David Calandro, 43, took his two sons pepper picking on a farm. Then, lost his life due to a faulty gun. Farmer Angelo Russo, 55, was recently sentenced to five years in jail with a minimum term of two-and-a-half years in the Victorian Supreme Court for the man’s death.
“David Calandro took his two young sons…on what was supposed to be a pleasant jaunt to pick peppers on a farm,” Justice Croucher said. “Regrettably, as a result of a series of ever-worsening decisions, first by Mr. Calandro and then by Mr. Russo, things turned very bad very quickly, and ultimately to utter tragedy.”
That day, Calandro’s vehicle had hit Russo’s dog, Harry, as he was chasing the moving car and he had badly injured the animal. He said it felt like they went over a speed bump and the dog appeared to be spasming when he looked in the rearview mirror. “[Mr. Calandro] shrugged it off…he continued to drive forward,” fellow farmer Vincent Vigliaturo said.
Vigliaturo told the court Russo called him later and yelled at him for Calandro running over the dog and not helping. “He said ‘Where’s that [explicit] Calandro? Tell him to come back and look at what he’s done to my [explicit] dog’,” Vigliaturo said.
Calandro returned to confess what he’d done. Russo had put Harry out of his misery using a shotgun and he was still holding the weapon as he approached Calandro’s vehicle. However, he claimed he tripped over an eggplant and hit the barrel of the gun on the driver’s window. The gun was faulty and fired after being bumped, fatally shooting Calandro in the head.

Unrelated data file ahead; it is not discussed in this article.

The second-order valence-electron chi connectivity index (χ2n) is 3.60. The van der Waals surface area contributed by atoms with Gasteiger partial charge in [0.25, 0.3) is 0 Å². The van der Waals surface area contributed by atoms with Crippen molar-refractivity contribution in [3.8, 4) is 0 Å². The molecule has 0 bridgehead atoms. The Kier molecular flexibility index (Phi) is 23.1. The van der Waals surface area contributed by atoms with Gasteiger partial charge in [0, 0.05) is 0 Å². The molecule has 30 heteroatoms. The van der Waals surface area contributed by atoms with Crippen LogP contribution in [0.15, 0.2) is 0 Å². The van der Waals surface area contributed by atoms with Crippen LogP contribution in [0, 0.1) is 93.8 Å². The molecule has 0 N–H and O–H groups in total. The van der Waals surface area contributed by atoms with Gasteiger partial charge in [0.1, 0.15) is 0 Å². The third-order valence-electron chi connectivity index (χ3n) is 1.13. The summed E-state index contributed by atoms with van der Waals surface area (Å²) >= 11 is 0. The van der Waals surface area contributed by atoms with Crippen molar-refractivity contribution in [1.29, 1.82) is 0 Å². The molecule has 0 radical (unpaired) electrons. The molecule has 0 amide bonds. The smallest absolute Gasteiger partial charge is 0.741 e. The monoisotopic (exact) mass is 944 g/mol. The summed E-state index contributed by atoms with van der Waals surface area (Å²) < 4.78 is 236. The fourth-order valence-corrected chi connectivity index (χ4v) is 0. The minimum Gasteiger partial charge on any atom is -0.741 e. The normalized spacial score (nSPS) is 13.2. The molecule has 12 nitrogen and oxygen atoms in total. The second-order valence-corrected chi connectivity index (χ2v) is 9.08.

Counsel for Russo, Patrick Tehan, explained, “He thought the safety switch was on.”
Justice Croucher determined the farmer indeed had “anger in his heart but no violence in mind” when he approached Calandro. He added, “Before either man could say anything, Mr. Russo stumbled, possibly on an eggplant, causing the barrel of the gun to strike the driver’s side window.”
Calandro was shot the head right in front of his two sons in a “ghastly” scene, according to the judge. He said, “The boys screamed and got out of the car. They were crying and in shock” and added that Russo was a registered firearms owner but should not have been holding the loaded gun with others around, particularly in the emotional state he was in after having to put his dog down.
He added, however, the farmer had recently purchased the shotgun secondhand and did not realize it was faulty. He couldn’t have known it would discharge without the trigger being utilized.
“It might even be said that there’s a good deal of bad luck involved,” Justice Croucher said. “The gun would discharge upon being bumped. He did not pull the trigger.” And, the gun would have never discharged without the eggplant that made him stumble in the first place.
Russo had originally been put on trial for murder. However, considering the circumstances of the event, that charged was eventually dropped. He pleaded guilty to manslaughter.